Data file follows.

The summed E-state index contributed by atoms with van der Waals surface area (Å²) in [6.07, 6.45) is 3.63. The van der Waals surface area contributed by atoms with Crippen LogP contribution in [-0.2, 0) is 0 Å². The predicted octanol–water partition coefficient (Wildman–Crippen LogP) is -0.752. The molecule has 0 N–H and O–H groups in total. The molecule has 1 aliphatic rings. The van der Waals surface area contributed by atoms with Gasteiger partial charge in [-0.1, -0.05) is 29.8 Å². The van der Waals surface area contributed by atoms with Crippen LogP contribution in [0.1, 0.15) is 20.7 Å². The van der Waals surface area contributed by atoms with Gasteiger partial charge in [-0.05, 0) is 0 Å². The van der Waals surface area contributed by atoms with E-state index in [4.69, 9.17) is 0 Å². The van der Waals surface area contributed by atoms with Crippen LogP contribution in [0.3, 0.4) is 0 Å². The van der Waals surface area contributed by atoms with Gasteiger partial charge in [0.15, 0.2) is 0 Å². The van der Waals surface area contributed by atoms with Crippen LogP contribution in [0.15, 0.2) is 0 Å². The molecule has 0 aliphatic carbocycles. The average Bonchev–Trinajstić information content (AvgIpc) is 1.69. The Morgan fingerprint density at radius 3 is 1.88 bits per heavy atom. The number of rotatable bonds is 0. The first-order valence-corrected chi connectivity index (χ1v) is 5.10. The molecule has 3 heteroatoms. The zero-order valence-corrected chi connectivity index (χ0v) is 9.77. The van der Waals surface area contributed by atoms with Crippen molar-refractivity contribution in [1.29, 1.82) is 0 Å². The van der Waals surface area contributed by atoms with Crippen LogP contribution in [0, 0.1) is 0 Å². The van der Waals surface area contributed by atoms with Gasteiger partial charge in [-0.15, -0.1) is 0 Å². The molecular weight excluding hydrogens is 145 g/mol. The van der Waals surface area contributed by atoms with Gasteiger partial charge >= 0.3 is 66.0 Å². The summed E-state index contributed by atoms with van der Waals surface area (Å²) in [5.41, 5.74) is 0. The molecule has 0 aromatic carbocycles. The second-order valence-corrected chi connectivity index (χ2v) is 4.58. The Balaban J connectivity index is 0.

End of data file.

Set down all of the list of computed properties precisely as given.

The summed E-state index contributed by atoms with van der Waals surface area (Å²) in [6.07, 6.45) is 3.63. The van der Waals surface area contributed by atoms with Crippen LogP contribution in [-0.2, 0) is 0 Å². The predicted octanol–water partition coefficient (Wildman–Crippen LogP) is -0.752. The molecule has 0 N–H and O–H groups in total. The molecule has 1 aliphatic rings. The van der Waals surface area contributed by atoms with Gasteiger partial charge in [-0.1, -0.05) is 29.8 Å². The van der Waals surface area contributed by atoms with Crippen LogP contribution in [0.1, 0.15) is 20.7 Å². The van der Waals surface area contributed by atoms with Gasteiger partial charge in [-0.05, 0) is 0 Å². The van der Waals surface area contributed by atoms with E-state index in [4.69, 9.17) is 0 Å². The van der Waals surface area contributed by atoms with Crippen LogP contribution in [0.3, 0.4) is 0 Å². The van der Waals surface area contributed by atoms with Gasteiger partial charge in [0.15, 0.2) is 0 Å². The van der Waals surface area contributed by atoms with Crippen LogP contribution in [0.15, 0.2) is 0 Å². The molecule has 0 aliphatic carbocycles. The average Bonchev–Trinajstić information content (AvgIpc) is 1.69. The Morgan fingerprint density at radius 3 is 1.88 bits per heavy atom. The number of rotatable bonds is 0. The first-order valence-corrected chi connectivity index (χ1v) is 5.10. The molecule has 3 heteroatoms. The zero-order valence-corrected chi connectivity index (χ0v) is 9.77. The van der Waals surface area contributed by atoms with Crippen molar-refractivity contribution in [1.29, 1.82) is 0 Å². The van der Waals surface area contributed by atoms with Crippen LogP contribution in [0, 0.1) is 0 Å². The van der Waals surface area contributed by atoms with Gasteiger partial charge in [-0.15, -0.1) is 0 Å². The molecular weight excluding hydrogens is 145 g/mol. The van der Waals surface area contributed by atoms with Gasteiger partial charge >= 0.3 is 66.0 Å². The summed E-state index contributed by atoms with van der Waals surface area (Å²) in [5.41, 5.74) is 0. The molecule has 0 aromatic carbocycles. The second-order valence-corrected chi connectivity index (χ2v) is 4.58. The Balaban J connectivity index is 0.